Tributes have been paid to Dr Brigid Cooling of Kingsmead Court Monmouth who has died aged 64 after a short illness. She was born in 1960 to Reverend Derrick and Margaret Cooling and her early education was at the primary school in Llangattock vibon -Avel near Monmouth where her father served as vicar.

She attended Windsor Girl’s School in Hamm, West Germany and Monmouth Girls School before studying physics at Queen Mary College London and later qualified as a teacher. Her early career included teaching and then working as an analyst for the NHS and Network Rail. She completed her PhD in Astro Physics at the University of London in 2003 for a thesis entitled ‘Factors Influencing Magnetic Reconnection at the Magnetopause.’

Brigid’s many interests included Thrash Metal music, politics, astronomy and science fiction.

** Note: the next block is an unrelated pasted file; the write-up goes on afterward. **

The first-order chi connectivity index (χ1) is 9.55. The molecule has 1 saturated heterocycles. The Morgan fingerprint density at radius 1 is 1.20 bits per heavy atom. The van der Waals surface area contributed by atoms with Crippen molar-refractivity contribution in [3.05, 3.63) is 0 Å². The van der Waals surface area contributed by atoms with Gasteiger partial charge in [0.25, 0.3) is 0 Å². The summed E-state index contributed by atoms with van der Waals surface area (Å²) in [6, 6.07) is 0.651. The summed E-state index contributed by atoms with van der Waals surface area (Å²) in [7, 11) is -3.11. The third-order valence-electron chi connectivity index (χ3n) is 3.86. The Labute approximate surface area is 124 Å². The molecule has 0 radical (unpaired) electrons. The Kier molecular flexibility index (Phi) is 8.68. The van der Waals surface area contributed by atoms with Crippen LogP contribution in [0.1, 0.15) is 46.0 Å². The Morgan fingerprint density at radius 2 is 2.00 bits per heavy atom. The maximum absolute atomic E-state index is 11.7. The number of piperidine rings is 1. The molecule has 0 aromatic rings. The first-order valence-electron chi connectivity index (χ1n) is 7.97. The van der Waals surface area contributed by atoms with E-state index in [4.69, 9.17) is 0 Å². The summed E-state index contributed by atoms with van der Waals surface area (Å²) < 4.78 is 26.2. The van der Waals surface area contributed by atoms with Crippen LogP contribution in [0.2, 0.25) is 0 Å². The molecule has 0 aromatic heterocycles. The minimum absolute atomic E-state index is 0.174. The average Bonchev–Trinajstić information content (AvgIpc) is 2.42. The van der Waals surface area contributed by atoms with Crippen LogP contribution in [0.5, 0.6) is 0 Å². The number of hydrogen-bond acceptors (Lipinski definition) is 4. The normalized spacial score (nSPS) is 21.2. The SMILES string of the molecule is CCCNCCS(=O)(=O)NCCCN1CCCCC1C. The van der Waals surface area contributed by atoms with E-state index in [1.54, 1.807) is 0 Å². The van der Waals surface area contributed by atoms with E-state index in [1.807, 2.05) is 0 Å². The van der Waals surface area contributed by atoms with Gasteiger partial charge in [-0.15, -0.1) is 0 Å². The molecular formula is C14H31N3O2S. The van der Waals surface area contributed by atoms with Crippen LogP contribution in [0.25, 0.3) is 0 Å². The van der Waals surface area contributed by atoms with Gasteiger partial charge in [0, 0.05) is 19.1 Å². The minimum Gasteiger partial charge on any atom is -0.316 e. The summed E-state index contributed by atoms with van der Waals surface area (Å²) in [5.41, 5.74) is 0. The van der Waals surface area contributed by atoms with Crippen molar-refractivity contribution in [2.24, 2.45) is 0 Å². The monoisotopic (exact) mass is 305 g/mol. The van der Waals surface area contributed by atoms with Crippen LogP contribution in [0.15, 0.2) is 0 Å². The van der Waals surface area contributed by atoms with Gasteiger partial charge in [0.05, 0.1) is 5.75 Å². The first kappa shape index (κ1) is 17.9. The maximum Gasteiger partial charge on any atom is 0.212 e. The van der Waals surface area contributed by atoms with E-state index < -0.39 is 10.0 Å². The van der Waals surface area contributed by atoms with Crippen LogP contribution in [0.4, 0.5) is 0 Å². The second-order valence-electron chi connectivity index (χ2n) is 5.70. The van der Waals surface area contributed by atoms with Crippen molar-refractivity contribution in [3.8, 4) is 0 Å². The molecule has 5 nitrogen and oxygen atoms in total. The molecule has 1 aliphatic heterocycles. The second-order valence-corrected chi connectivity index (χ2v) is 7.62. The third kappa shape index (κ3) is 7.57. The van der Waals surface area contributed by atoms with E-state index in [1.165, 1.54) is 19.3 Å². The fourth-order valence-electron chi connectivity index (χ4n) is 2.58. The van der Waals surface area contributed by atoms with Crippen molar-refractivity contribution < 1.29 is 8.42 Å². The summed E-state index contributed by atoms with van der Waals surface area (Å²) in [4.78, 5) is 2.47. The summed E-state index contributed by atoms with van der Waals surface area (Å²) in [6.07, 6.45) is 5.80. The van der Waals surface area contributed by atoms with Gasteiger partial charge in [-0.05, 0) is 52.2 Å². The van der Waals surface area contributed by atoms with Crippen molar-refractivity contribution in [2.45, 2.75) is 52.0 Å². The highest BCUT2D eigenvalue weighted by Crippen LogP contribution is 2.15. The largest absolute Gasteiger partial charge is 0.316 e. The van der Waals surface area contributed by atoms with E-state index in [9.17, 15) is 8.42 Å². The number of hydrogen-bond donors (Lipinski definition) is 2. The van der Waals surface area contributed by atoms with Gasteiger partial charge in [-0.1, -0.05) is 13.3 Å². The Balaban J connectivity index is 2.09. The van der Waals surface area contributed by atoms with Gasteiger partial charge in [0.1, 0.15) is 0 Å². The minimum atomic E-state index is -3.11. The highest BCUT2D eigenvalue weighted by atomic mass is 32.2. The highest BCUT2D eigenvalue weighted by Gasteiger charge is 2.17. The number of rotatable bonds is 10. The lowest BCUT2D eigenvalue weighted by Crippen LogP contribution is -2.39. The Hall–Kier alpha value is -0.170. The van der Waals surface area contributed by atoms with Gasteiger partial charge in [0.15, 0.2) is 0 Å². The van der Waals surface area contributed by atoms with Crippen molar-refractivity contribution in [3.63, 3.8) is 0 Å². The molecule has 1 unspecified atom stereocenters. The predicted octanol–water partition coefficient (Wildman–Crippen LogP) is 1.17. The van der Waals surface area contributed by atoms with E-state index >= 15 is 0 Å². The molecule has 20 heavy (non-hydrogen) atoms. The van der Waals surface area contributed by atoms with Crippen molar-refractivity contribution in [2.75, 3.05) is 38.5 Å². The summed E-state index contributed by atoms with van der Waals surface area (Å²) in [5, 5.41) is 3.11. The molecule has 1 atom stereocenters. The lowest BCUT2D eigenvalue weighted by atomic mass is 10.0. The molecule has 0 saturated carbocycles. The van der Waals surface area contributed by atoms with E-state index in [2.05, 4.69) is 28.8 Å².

In 2008 she moved to Cairo where she lived for 7 years. She had a close group of friends and led a lively social life, enjoying the culture and travelling around Egypt. Brigid was an adventurous lady and has been described by her friends as kind, helpful and having a great sense of humour.

She returned to Monmouth in 2015 and moved to Kingsmead Court where she ran the management company.

Brigid served as Secretary of the Monmouth Labour Party and one of her lifelong political commitments was to the Palestinian people. In recent years she worked for Monmouth based charity Hands Around the World and undertook executive coaching and maths tuition.

Brigid died peacefully at the Grange University Hospital on 4 June after being diagnosed with cancer a few weeks earlier. She was surrounded by her family.

She is survived by her mother Revd Margaret Cooling, sister Tess, brothers Mike and Nick. She was aunt to Tommy, Chrissie, Arabella, William, Sam, Jack, Christopher and Skye and great aunt to Georgia, Rosie and Poppy.

‘We know whence comes our belief in the ether. If it takes several years for the light to arrive from a removed star, it is no longer upon the star nor is it upon the earth; it must be sustained somewhere, and supported, so to speak, by some material.’ Henri Poincare